Social Security Disability Backlog Examined by the Washington Post
The backlog of disability appeals pending before Social Security Administrative Law Judges (ALJs) is in the news again. The Washington Post reported on how large a backlog there is and how long it takes for a case to get through the Social Security Disability (SSD) decision-making system.
What the Backlog Looks Like
The Washington Post points out that the SSD appeals backlog is larger than the “backups at Veterans Affairs, where 526,000 people are waiting in line and the patent office, where 606,000 applications are pending.” The Social Security ALJs have “990,399 cases” pending appeal. “In most of these cases, the applicants have already been turned down twice by lower-rung officials who didn't think they were disabled enough.”
The Washington Post states that ALJs are “supposed to read the applicant's medical records and ask questions about medications, limitations and levels of pain. There are 1,445 of these Social Security judges, which means its in-house legal system is larger than the entire regular federal court system – district and appeals courts and the Supreme Court put together.”
The Washington Post says the ALJs' jobs are slow going “by a pileup of outdated rules and oddball procedures. The judges' official list of jobs, for instance, is a Depression-era relic last updated in 1991. It still includes ‘telegram messenger' and ‘horse-and-wagon driver' – not exactly growth industries. It doesn't mention the Internet at all.” This backlog of cases did not start piling up over the last year. The Washington Post notes that it began during the Ford Administration (1974-1977).
How Long to Get Assistance?
The Washington Post points out that when a person initially applies for SSD benefits, they are put into a pile of “about 633,000 cases waiting” for an initial determination. “Each of these decisions takes 109 days.” About 32 percent of cases are approved for benefits. In 40 states an appeal goes to another Social Security official for review on appeal. “There are about 170,000 people waiting” for this review to be completed. “The average wait time is 107 days. Only about 11 percent of the applications are approved.”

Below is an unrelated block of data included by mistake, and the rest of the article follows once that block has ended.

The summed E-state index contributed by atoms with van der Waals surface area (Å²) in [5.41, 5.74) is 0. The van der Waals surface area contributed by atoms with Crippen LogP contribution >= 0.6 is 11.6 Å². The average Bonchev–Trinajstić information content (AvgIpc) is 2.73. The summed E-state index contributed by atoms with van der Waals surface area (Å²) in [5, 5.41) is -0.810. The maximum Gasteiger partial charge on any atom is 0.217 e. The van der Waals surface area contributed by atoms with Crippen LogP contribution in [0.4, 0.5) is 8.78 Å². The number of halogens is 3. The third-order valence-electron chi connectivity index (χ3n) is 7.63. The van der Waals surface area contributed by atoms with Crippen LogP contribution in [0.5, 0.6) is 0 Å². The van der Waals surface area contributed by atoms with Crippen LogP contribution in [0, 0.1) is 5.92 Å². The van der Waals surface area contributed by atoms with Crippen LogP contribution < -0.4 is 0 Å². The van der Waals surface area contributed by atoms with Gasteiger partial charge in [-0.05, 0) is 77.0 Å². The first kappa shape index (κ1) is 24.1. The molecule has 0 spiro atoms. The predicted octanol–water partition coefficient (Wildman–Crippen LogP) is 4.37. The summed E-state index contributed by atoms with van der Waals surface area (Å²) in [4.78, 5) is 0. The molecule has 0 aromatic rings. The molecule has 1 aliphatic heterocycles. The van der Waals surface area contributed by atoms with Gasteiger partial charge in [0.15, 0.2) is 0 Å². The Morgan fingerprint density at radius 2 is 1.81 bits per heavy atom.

The next step is to appeal to an ALJ. In the 10 states that do not have a secondary review, those individuals go straight to the ALJ review. Those on the ALJ list wait among a large backlog. “The average case at this Social Security office [in Miami, Florida] will take 422 days to decide, but an appeal at the VA will take 957 days. A patent application usually waits more than 800 days for a decision.”
The Social Security Administration says “there was a surge of new disability applications, from broken-down baby boomers and people left jobless by the Great Recession. The judges' incoming caseload surged from 589,449 in fiscal 2008 to 810,715 in fiscal 2014.” There are new regulations that “limit all judges to 720 cases a year and imposed new checks to make sure the ‘yes' decisions are as well thought-out [and documented] as the ‘noes'.”
Looking at these numbers from the number of applications at each level in the SSD decision-making process to the percentage of approvals at each level, it is helpful to have an attorney by your side. If you are considering applying for disability benefits, contact our experienced attorney to assist you.